William Deresiewicz, former Yale professor and author of Excellent Sheep: The Miseducation of the American Elite and The Way to a Meaningful Life has a fascinating take on this question.

In his controversial New Republic article, Deresiewicz tells parents that Ivy League schools are overrated — that they’d be better off sending their kids elsewhere.

Here are the top 9 most jolting things I got out of Deresiewicz’s article:

Ivy League

1. The intense competition to get into an elite school can hobble a child for life.

“These enviable youngsters appear to be the winners in the race we have made of childhood,” Deresiewicz writes. “But the reality is very different . . . . Our system of elite education manufactures young people who are smart and talented and driven, yes, but also anxious, timid, and lost, with little intellectual curiosity and a stunted sense of purpose: trapped in a bubble of privilege, heading meekly in the same direction, great at what they’re doing but with no idea why they’re doing it.”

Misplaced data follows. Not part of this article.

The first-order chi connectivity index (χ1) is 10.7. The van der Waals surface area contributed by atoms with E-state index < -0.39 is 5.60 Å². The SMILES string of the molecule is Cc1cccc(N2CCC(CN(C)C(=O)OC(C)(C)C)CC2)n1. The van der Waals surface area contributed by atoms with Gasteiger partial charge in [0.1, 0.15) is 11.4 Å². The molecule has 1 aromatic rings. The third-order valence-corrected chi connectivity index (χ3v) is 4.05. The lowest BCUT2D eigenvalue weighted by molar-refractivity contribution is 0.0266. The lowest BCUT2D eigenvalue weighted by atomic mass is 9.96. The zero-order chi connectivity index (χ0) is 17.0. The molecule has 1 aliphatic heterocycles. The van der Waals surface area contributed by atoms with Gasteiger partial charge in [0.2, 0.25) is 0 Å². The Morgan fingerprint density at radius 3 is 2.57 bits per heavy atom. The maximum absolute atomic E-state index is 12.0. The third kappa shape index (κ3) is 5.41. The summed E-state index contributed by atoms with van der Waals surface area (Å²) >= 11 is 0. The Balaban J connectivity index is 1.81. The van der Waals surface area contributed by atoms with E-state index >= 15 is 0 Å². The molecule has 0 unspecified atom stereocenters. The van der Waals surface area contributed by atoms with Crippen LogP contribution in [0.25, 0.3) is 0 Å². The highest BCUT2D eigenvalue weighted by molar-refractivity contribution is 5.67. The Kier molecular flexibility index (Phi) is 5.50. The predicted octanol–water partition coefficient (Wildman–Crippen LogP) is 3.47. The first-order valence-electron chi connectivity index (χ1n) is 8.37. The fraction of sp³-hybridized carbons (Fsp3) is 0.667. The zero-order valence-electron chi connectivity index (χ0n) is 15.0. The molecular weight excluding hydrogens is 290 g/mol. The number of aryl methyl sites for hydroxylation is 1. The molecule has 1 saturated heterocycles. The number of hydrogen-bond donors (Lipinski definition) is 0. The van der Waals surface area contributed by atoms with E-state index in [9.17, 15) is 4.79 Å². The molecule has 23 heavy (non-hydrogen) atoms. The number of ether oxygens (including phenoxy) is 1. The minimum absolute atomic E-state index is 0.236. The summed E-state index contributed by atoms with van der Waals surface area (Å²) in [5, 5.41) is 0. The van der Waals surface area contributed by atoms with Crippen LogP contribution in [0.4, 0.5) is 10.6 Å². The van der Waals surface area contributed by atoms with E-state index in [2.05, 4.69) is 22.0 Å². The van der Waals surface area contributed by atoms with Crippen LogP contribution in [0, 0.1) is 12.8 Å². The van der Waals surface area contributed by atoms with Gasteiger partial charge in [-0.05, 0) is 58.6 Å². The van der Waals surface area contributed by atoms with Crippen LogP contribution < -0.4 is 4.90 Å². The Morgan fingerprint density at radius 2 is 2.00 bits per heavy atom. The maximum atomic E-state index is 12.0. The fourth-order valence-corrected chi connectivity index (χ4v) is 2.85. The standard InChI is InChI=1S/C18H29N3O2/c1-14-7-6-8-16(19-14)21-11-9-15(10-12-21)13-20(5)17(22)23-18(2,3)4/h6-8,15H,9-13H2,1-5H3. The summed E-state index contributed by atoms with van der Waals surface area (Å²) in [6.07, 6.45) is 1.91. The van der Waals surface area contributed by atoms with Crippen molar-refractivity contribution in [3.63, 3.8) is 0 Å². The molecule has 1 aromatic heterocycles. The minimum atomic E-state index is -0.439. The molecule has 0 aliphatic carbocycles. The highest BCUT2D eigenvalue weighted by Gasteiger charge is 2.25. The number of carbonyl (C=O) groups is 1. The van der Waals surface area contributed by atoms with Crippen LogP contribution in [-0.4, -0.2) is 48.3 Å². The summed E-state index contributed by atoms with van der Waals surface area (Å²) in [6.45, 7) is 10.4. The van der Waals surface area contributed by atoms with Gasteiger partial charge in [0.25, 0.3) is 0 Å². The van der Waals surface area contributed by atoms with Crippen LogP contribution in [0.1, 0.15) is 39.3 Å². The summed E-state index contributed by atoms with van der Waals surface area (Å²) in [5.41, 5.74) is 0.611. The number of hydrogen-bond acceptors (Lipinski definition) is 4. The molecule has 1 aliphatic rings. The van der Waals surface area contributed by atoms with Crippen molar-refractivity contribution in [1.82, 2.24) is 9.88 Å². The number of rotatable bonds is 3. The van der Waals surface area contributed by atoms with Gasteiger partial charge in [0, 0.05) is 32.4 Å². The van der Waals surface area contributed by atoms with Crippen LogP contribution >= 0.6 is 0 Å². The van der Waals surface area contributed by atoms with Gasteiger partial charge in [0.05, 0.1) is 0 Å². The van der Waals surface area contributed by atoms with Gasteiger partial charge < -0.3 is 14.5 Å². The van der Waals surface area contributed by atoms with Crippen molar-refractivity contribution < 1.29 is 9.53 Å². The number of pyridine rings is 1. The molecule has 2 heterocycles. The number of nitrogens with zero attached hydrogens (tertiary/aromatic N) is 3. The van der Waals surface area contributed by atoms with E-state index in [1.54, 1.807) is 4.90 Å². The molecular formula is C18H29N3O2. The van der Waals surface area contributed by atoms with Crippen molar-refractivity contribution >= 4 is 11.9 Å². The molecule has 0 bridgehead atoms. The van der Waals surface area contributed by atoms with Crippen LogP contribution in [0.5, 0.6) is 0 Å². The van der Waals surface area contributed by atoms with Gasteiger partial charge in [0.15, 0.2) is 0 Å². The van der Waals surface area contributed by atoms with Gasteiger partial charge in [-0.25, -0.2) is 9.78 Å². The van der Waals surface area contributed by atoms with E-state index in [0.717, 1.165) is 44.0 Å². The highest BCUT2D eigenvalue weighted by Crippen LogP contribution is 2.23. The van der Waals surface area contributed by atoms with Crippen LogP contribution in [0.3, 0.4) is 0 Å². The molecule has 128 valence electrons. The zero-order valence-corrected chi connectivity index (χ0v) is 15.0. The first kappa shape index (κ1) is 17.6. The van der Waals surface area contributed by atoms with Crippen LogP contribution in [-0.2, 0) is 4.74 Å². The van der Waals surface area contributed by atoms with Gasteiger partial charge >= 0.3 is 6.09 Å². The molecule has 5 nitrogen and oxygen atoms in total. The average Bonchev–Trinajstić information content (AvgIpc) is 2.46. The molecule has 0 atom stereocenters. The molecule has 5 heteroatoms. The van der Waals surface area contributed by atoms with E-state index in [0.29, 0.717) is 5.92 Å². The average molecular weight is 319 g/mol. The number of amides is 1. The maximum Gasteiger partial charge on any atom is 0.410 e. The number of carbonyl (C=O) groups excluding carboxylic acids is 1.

2. Constant focus on elite, Ivy League education can result in soul-crushing levels of insecurity, anxiety, and fear for students.

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Which Colleges Are Still Taking Applications?

5 Cautions For You If Your Child is Headed to College in 1-3 Months

Ben and his parents sat up late at their dining room table, combing through all of Ben’s college financial aid numbers one more time. Ben’s dad ran his fingers nervously through his hair. The problem? It was already summer, and every college that had accepted Ben for the coming fall was requiring him to commit to loads of student loan debt in order to attend. “Is it too late to just try to go to a different college?” Ben asked. “I don’t know,” Ben’s dad said. “Are there any other colleges still taking applications?”